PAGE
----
Another appropriate step to take is to determine if a physician’s allegiance to a certain manufacturer is based upon the superiority of the company’s products or other less transparent factors. The Centers for Medicare and Medicaid Services (CMS) has published data related to the Open Payments portion of the Patient Protection and Affordable Care Act of 2010. This data, open to the public, allows individuals to search for payments made by manufacturers to both physicians and teaching hospitals. It is entirely appropriate to see if our new Orthopedist was paid $10,000 in speaking fees by Vendor X last year. That doesn’t mean she’s done anything wrong or that she can’t champion this vendor to be brought into the hospital’s formulary. It does, however, bear some scrutiny. Did she disclose this information or did the team have to find out on their own? Was she involved in the creation of any of the company’s products? Could there be Stark Law violation concerns if she gets royalties and champions the product? This is different than Open Payments and most doctors understand it better. The concept, however, is similar.

I once had a physician make his case by telling me, “The reason I want this thing is that I know so much about it. I’ve spent years speaking about it and defending it to my colleagues. I’ve got reams of evidence and peer-reviewed independent studies that show its superiority.” My response? Perfect! Then you won’t have any trouble convincing the value analysis team of that, because your opinion is based on evidence, not how much money the company gives you.

Again, evidence-based practice makes the perfect lightning rod. If the proposed product can stand up to the test of evidence, it is not really a Physician Preference Item. It is what’s best for the facility’s patients. That’s a much more appropriate, and defensible, position. Suppose your new orthopedic surgeon wins her case and the facility converts a significant portion of its marketshare to Vendor X. This could be a multi-million dollar decision. What if Vendor Y objects (perhaps even publicly), saying that the decision was made because Vendor X gives the new doctor large fees for speaking engagements? As long as evidence is on your side, you have a logical basis for the decision you made. 

The days of being afraid that a physician will be offended by these ideas are over. The checks and balances of evidence and open payments are there to protect the MD as well as the facility. However, an institution must have the organizational will to take on those physicians who simply want what they want, when they want it. Somebody has to be willing to say no and risk the backlash. Suppose your committee tells the physician they haven’t made a compelling case as to why the hospital should spend more money for Vendor X when no evidence exists that it’s better for patients. What happens if he/she runs to senior leadership and threatens to leave the facility if she doesn’t get his/her way? Orthopedic surgery is a significant portion of many facilities’ revenue. Is senior leadership willing to back the committee’s decision, or will they cave to the pressure of a temper tantrum by a powerful practitioner? If you don’t know the answer to this question…don’t say no until you do! You may find yourself out on a limb all by yourself.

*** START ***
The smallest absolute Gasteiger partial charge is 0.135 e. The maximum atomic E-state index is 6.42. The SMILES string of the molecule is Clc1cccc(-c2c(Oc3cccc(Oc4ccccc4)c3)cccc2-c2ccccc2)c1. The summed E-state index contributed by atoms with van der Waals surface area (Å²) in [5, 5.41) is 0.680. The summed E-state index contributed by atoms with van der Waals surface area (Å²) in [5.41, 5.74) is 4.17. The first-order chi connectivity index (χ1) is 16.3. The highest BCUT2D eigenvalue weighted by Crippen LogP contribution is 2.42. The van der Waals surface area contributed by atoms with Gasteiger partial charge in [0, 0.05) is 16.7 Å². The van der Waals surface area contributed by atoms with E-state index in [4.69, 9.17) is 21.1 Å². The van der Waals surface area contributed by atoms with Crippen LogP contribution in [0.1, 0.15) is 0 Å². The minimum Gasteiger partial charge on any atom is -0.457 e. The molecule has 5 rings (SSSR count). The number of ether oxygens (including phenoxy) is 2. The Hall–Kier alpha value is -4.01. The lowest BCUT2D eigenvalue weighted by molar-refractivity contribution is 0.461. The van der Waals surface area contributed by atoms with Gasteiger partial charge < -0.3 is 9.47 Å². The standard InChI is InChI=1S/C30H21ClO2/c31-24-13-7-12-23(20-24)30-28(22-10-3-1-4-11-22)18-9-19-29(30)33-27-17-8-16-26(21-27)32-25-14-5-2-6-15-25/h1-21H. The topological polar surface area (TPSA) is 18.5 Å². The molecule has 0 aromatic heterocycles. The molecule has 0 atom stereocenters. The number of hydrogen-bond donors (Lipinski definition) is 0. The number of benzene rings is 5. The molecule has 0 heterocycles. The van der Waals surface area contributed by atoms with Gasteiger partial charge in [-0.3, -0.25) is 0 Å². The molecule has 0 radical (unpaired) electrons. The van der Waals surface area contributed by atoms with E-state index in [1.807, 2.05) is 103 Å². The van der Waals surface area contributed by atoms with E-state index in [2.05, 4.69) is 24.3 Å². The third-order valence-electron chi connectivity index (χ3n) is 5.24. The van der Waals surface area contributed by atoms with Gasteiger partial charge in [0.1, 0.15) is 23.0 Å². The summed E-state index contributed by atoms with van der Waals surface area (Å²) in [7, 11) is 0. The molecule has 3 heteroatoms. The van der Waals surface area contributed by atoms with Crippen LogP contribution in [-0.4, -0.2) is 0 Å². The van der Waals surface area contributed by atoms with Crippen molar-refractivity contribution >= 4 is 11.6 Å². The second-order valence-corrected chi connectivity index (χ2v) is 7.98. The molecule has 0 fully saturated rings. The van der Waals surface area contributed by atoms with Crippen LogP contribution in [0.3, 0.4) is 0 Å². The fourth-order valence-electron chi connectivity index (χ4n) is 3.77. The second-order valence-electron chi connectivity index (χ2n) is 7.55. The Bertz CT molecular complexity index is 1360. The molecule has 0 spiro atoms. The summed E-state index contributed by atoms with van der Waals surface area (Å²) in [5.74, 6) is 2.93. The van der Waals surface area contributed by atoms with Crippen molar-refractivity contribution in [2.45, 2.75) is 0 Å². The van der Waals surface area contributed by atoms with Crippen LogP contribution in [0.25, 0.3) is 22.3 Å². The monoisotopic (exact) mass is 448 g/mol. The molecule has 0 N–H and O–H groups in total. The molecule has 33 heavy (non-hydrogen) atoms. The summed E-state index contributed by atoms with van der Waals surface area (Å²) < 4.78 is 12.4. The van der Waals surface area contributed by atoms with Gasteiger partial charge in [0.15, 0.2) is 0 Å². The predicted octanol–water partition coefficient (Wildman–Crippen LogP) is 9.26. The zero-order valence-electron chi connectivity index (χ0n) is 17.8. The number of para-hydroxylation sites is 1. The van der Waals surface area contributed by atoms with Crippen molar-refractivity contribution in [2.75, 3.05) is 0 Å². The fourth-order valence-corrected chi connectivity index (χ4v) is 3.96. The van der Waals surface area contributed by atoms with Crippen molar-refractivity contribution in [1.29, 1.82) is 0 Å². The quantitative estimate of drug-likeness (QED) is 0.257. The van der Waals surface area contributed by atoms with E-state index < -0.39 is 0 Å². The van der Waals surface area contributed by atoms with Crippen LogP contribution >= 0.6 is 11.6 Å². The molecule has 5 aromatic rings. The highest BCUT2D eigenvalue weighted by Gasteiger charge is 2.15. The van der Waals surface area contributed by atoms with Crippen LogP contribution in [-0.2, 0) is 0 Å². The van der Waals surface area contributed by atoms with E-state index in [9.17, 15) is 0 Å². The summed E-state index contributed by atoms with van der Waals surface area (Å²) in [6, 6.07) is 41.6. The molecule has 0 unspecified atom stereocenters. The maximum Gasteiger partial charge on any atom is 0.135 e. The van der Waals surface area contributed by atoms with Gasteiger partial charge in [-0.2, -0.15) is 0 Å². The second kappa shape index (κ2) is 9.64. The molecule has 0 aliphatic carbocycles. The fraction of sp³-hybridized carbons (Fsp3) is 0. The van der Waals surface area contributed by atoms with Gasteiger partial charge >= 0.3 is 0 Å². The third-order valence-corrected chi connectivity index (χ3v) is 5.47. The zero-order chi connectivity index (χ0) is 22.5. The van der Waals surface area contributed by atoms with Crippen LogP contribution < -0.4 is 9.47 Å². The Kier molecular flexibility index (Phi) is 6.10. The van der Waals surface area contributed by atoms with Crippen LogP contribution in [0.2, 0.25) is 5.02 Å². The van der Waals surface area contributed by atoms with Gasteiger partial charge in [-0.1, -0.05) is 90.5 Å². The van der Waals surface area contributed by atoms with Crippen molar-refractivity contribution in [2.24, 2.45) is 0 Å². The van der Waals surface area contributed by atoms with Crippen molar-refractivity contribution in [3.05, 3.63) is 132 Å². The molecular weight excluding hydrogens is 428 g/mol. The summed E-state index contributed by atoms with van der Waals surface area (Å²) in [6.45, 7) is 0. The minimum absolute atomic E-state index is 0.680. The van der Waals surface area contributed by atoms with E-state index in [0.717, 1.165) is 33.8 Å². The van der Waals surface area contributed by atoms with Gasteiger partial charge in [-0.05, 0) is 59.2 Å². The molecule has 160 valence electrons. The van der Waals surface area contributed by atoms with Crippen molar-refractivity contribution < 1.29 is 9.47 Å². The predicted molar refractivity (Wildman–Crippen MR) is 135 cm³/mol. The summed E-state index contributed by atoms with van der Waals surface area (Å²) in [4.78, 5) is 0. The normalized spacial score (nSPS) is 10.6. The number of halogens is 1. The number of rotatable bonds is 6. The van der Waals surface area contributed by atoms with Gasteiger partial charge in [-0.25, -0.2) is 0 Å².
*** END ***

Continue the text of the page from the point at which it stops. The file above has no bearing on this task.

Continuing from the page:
Jim Russell is a Value Analysis Facilitator UF Health at Jacksonville and has more than 25 years of nursing experience, specializing in critical care and psychiatry. He has been a Staff Nurse, Charge Nurse, Clinical Coordinator, Nurse Manager, Director, and Chief Nursing Officer. He worked for many years in the for-profit community healthcare sector and also has several Academic Medical Centers on his resume. Jim sat for 5 years on the Nursing Advisory Board for a HealthTrust, performing Value Analysis for nursing related products and represented more than 70 hospitals. He is currently on several Advisory Councils and Special Interest Groups for UHC and Novation. When not at work, he can be found rolling around with his hyperactive rescue Husky. You can contact Russell with your questions or comments at James.Russell@jax.ufl.edu